NASA’s Terra satellite spied this wildfire burning in steep and rugged terrain in California’s San Jacinto Wilderness yesterday, about 10 miles southwest of Palm Springs. Look for plumes of smoke just right of center in the frame.
Named the Mountain Fire, it has destroyed three homes, three mobile homes, a commercial building and a variety of other structures, as well four to six vehicles, according to InciWeb, the interagency incident management system. About 6,000 residents in the towns of Idyllwild and Fern Valley are covered by evacuation orders.
Click on the thumbnail at left to see a map of the fire from InciWeb.
The blaze started at 1:43 PM on Monday, July 15, and now covers 22,800 acres. Nearly 3,000 personnel are battling the fire, but as of 8 a.m. local time, it was just 15 percent contained.
The cause has yet to be determined.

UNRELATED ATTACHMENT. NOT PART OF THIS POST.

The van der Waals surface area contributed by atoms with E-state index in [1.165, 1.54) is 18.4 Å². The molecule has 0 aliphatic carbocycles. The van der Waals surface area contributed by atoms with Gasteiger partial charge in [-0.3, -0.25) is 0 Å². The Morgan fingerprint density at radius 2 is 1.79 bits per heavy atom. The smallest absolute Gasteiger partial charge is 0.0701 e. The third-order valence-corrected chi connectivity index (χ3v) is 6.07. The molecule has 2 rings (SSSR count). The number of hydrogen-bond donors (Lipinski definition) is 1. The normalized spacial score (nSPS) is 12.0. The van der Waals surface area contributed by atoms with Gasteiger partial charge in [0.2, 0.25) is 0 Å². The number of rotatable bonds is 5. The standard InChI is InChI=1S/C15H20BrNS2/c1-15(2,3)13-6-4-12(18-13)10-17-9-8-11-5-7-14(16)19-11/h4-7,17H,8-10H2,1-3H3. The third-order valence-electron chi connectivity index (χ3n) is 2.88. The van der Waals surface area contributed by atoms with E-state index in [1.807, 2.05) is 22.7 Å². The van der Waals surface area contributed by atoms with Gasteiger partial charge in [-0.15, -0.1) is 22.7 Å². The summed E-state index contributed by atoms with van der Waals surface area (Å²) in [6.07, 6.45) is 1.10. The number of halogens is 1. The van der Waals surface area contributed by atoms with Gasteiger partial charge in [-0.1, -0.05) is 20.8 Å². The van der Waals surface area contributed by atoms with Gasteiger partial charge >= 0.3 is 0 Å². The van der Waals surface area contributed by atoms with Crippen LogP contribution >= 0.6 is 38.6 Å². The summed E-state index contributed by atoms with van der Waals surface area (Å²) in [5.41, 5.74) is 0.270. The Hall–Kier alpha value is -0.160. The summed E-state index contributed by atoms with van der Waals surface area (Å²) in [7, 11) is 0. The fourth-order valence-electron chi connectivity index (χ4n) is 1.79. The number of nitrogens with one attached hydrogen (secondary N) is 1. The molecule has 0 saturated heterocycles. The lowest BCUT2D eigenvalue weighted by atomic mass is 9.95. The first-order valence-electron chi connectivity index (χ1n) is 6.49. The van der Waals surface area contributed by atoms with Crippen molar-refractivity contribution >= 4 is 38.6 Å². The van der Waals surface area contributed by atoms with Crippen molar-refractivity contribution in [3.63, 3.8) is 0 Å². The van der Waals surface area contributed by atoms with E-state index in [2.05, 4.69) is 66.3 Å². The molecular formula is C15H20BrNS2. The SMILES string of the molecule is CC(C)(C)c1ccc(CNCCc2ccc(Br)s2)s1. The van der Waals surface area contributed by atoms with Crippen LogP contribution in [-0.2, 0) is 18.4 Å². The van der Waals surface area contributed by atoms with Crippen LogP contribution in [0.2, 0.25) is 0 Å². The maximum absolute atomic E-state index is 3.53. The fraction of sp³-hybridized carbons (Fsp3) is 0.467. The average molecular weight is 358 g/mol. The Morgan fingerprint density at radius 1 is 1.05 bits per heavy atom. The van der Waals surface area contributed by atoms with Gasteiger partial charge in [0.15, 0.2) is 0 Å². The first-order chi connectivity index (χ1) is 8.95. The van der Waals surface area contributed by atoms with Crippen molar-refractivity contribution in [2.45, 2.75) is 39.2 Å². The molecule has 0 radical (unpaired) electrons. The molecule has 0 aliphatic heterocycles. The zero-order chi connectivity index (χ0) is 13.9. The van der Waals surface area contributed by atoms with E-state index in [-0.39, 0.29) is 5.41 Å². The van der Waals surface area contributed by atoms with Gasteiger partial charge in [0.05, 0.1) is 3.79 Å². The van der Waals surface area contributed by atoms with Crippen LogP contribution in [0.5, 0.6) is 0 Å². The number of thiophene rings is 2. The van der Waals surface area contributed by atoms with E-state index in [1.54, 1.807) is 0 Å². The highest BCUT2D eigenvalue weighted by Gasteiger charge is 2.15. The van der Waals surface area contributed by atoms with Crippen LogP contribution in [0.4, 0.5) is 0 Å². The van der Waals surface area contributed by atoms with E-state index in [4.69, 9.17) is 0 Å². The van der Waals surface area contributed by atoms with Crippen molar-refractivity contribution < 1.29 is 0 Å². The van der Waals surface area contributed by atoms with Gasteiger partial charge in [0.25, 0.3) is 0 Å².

Here’s a Twitpic of the blaze, taken yesterday:
— Casey in the Morning (@caseymornings) July 18, 2013
California is stricken by extreme drought. According to the National Climatic Data Center, the six month period between January and June has been the driest such period in 119 years of record-keeping:
Click on the thumbnail image to the right to see just how much worse California’s drought has been from January through June compared to that same six-month period going all the way back to 1895.
I’ll be looking for other images and additional information, so check in again.